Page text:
Tuesday, 3 July 2018

Of porcelain bathing huts, big boots and seals ....... with of course a story

Now I am quite a fan of crested china.

These are the small porcelain objects often bearing the name and even the coat of arms of the town, city or village where they were purchased.

Not that I was always such a devotee.

With the arrogance of youth I dismissed them out of hand which was silly, because they are superb examples of our popular culture, dating back into the 19th century, and shed a light on our past.

And that is how my fascination for all things crested and porcelain began when I was writing about Manchester and the Great War, and came across some fine examples.*

From there I went back into my own past, and remembered some of the pieces that sat on our mantelpiece, none of which have now survived.

So I was very pleased when Fred Page got in touch, and told me about his parent’s collection which included items from the Great War, along with a selection made more recently.**

One of my favourites must be the one from Wallington of what looks like an old fashioned bathing hut, the sort that allowed bathers at the sea side to get into the water without the look walk along the beach.

And as you do I went looking for Wallington and found four, one in Hampshire, a second in Hertfordshire, another in the London Borough of Sutton, and a final one in Northumberland.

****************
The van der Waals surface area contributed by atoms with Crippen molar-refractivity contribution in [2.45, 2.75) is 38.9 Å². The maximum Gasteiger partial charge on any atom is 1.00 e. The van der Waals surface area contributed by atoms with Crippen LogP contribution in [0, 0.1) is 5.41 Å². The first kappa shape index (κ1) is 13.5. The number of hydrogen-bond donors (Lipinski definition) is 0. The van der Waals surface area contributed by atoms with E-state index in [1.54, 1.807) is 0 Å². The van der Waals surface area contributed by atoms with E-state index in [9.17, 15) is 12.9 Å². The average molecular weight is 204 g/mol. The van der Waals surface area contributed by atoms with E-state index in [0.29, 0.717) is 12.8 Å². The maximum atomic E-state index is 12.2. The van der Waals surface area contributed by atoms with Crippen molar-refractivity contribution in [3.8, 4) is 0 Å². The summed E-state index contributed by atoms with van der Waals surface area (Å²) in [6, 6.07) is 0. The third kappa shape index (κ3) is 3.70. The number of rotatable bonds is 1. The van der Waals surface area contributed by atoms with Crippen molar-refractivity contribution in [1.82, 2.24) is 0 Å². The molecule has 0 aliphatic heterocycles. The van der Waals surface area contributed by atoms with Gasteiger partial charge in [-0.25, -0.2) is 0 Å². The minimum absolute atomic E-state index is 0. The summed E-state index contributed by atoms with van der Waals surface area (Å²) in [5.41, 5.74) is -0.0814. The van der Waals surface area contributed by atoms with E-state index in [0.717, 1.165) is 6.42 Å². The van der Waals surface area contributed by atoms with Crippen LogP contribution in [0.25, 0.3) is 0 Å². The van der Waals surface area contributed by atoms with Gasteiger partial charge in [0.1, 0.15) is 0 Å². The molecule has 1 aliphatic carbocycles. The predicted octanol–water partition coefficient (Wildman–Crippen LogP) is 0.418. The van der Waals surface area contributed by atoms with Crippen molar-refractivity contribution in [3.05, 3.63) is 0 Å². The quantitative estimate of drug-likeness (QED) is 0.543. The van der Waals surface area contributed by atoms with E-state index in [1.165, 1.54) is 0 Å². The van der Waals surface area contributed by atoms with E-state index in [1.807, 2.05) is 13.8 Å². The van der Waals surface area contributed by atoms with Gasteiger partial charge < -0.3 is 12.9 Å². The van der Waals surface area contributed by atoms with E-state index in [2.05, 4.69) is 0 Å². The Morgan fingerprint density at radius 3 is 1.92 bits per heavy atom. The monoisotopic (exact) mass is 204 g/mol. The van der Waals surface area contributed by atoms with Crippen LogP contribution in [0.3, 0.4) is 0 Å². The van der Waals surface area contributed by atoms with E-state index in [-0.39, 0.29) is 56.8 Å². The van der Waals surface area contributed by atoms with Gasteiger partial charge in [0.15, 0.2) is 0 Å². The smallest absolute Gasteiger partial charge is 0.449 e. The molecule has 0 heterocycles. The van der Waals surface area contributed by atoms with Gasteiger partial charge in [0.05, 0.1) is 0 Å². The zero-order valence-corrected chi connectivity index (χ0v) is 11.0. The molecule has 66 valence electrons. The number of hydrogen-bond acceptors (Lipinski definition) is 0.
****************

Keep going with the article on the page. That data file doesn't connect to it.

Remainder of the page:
Of these the most promising was a village in Hampshire, part of the borough of Fareham. It is situated between Portsmouth and Southampton near where the River Wallington enters Portsmouth Harbour and so I guess is the closest we will get to the sea.

Not that we should be over tied to accuracy because the porcelain makers turned out the pieces in vast numbers and to distinguish a piece and make it attractive to a passing tourist or resident they carried those place names.

And there wasn’t always a direct match between the porcelain figure and the place.

So during the Great War one company marketed a battleship with the name of Manchester, to mark it out as against similar ones named after other cities.

The only problem was that during that war the Royal Navy didn’t have a battleship called Manchester.
Still it is a fine piece.  In time I will follow up on the other two pieces in the story, but for now that is it.

Location; everywhere

Pictures; crested china courtesy of Fred Page

*Manchester Remembering 1914-18, Andrew Simpson, The History Press, 2017 and A new book on Manchester and the Great War, https://chorltonhistory.blogspot.com/2018/06/a-tank-souvenir-and-soldier-far-from.html 

**Of porcelain nurses, the odd tank and the battleship which showed up in landlocked Paisley, https://chorltonhistory.blogspot.com/2018/06/of-porcelain-nurses-odd-tank-and.html

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